Council wants to know how things can be improved as far as getting traffic moving quicker following collisions involving trucks in South Delta.
On July 23, it took four hours for police and road crews to clear the southbound lane of Highway 17 after a trailer being towed by a dump truck suffered a blown tire and overturned. The incident occurred near municipal hall at about 11 a.m., south of the intersection with Highway 10. The southbound lanes didn't re-open until about 3 p.m.
Two other vehicles were involved in the crash but nobody was seriously hurt. Rocks and soil from the truck spilled across the highway and a concrete barrier was pushed aside.
Delta police responded but then stood down when the RCMP, which has jurisdiction of Highway 17, arrived. Local police and engineering department personnel were on hand to offer assistance if needed, however, the resulting traffic chaos due to another truck collision left commuters once again frustrated.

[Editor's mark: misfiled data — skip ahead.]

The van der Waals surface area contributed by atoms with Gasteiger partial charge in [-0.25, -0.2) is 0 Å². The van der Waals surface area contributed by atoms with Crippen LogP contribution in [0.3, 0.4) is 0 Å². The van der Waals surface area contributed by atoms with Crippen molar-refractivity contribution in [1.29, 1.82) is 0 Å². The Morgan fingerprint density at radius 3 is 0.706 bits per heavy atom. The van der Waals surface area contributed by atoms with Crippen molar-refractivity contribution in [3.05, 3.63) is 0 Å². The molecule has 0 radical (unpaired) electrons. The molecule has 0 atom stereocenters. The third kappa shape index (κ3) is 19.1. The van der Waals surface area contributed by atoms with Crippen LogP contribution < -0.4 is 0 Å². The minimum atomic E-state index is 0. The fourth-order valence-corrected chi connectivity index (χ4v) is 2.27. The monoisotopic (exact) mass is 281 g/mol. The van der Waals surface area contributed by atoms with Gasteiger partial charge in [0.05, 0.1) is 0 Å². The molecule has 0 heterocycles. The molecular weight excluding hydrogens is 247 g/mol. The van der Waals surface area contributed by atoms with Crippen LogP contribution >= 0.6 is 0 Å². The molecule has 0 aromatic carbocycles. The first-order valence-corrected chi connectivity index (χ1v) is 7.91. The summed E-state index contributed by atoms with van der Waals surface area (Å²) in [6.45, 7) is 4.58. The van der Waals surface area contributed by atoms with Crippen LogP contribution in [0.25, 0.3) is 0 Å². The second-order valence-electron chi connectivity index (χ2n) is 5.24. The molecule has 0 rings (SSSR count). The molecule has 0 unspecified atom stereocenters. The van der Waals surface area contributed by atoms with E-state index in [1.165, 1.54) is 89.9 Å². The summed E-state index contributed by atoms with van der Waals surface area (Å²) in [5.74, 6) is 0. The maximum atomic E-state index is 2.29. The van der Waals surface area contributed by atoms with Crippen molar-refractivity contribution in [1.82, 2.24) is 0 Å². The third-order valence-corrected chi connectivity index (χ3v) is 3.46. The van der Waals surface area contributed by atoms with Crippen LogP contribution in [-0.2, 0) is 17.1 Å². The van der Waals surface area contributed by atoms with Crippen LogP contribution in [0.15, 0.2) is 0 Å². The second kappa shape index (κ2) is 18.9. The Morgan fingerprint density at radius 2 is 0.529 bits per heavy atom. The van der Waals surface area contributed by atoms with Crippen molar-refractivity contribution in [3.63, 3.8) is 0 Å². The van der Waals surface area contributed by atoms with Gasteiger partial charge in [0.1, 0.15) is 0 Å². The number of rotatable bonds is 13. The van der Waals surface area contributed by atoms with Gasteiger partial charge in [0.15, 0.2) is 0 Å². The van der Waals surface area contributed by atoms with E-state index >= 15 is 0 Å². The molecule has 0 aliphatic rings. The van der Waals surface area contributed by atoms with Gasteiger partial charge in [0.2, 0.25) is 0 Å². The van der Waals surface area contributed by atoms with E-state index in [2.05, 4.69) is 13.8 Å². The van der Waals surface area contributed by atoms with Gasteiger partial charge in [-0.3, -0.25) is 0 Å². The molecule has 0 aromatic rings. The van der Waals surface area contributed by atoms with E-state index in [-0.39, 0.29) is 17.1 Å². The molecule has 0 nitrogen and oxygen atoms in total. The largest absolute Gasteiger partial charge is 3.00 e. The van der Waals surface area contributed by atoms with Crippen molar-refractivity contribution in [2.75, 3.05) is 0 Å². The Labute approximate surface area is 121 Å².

Complaints flooded municipal hall including concerns from a letter writer asking what is the emergency plan if something happens on the highway.
Chief administrative officer George Harvie noted engineering staff couldn't get anywhere near the scene with messaging boards to notify motorists.
Civic politicians Monday agreed to have operational staff investigate the protocol and procedures and have a report written on the issue. The issue was also referred to the police board.
This spring, a three-day truck inspection blitz in Delta saw more than 16,000 trucks assessed. Of that, 692 were given further inspection and 268 (39 per cent) of those were deemed to be out of service.
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